The video of the teen wearing the red Make America Great Again hat in a face to face confrontation with a drum-pounding Native American went viral on social media.
Having spent more than four decade in the media, I am not surprised that newspaper journalists and television news reporters quickly cobbled together a narrative for publication and for broadcast.
For years I have contended that journalists should cooperate rather than compete. To a certain extent this position has been validated by the ICIJ stories, the International Consortium of Investigative Journalists. If the hundreds of journalists working on this story had worked together, a far more accurate story could have been written and in much less time.
For instance: it would have been clear that the Native American gentleman approached the teens and not the other way around as originally reported by many media outlets. Also, someone would have done the simple math and questioned the claim that the drummer was a Vietnam vet. It took days before this fact made it into the Washington Post.
I've also believed that stories should not be rushed into print. Stories should be done with accuracy in mind, not speed. All too often journalists make assumptions. Assumptions are quick. But, assumptions are also often wrong.
Personally, I think there is a good story here. But, sorting it out will take a bit of time. Social media will attack this story immediately. This cannot be prevented. But, in my humble opinion, journalists must not add to the confusion. I want to look to journalists for truth and not for conjecture.
The chap featured below, was the inspiration for this post. I do hope everyone understands I am treating him as the voice of journalism. After all, he was the chair of one of the most respected journalism departments in the province. His position, his actions, are the one's respected in the industry today.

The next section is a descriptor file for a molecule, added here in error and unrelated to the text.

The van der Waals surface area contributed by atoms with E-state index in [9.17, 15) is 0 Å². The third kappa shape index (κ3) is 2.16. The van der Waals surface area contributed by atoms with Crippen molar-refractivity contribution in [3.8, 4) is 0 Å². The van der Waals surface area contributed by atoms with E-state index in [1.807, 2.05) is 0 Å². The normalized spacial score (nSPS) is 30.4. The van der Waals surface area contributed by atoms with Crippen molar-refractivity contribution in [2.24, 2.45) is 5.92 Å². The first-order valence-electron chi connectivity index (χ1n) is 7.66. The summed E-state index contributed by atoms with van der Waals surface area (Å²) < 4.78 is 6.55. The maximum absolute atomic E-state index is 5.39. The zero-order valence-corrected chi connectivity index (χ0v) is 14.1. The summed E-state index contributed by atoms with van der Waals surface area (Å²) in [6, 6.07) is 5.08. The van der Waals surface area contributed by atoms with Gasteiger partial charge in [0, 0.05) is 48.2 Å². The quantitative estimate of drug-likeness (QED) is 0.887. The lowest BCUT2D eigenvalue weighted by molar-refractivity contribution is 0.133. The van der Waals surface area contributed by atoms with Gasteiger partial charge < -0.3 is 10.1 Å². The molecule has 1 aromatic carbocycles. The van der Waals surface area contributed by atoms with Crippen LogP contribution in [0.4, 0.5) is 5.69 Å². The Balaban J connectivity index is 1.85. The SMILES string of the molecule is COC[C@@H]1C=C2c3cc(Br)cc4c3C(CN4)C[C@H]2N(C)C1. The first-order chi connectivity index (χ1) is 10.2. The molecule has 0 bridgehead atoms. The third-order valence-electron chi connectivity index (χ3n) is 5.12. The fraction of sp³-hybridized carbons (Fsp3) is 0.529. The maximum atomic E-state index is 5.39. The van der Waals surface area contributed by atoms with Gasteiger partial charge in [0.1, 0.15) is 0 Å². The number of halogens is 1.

The other day I saw the above tweet in my Twitter feed. It was posted by Paul Knox, a retired journalism professor from Ryerson in Toronto. Knox had tweeted that his bs detector was left quivering by the response of the teenage boy featured in the viral video of the standoff between the boy and a Native American gentleman.
I tweeted a reply. I didn't mean to upset Knox. I simply wanted to tell him that, after looking at the time stamp on his post, I was surprised a journalism professor was still pumping out the all-too-quickly reported original take on the incident. Many news outlets were retracting their original stories at the time. The story as it was unfolding was becoming more and more complex.
Knox got his knickers in a knot. He took great offence at being accused of "pumping out" a premature take on the incident. He responded by pumping out a number of rapid-fire, defensive tweets.
Knox put me in my place, telling me I was wrong to think he had any preconceived opinions. He didn't. But, "as for more questions, yes, I have them," he tweeted. He continued, "If I were a reporter chasing the story I’d ask them. I’m not. I’m retired and on Twitter." Retired and putting his much bragged about BS-Detector to good use, I might add.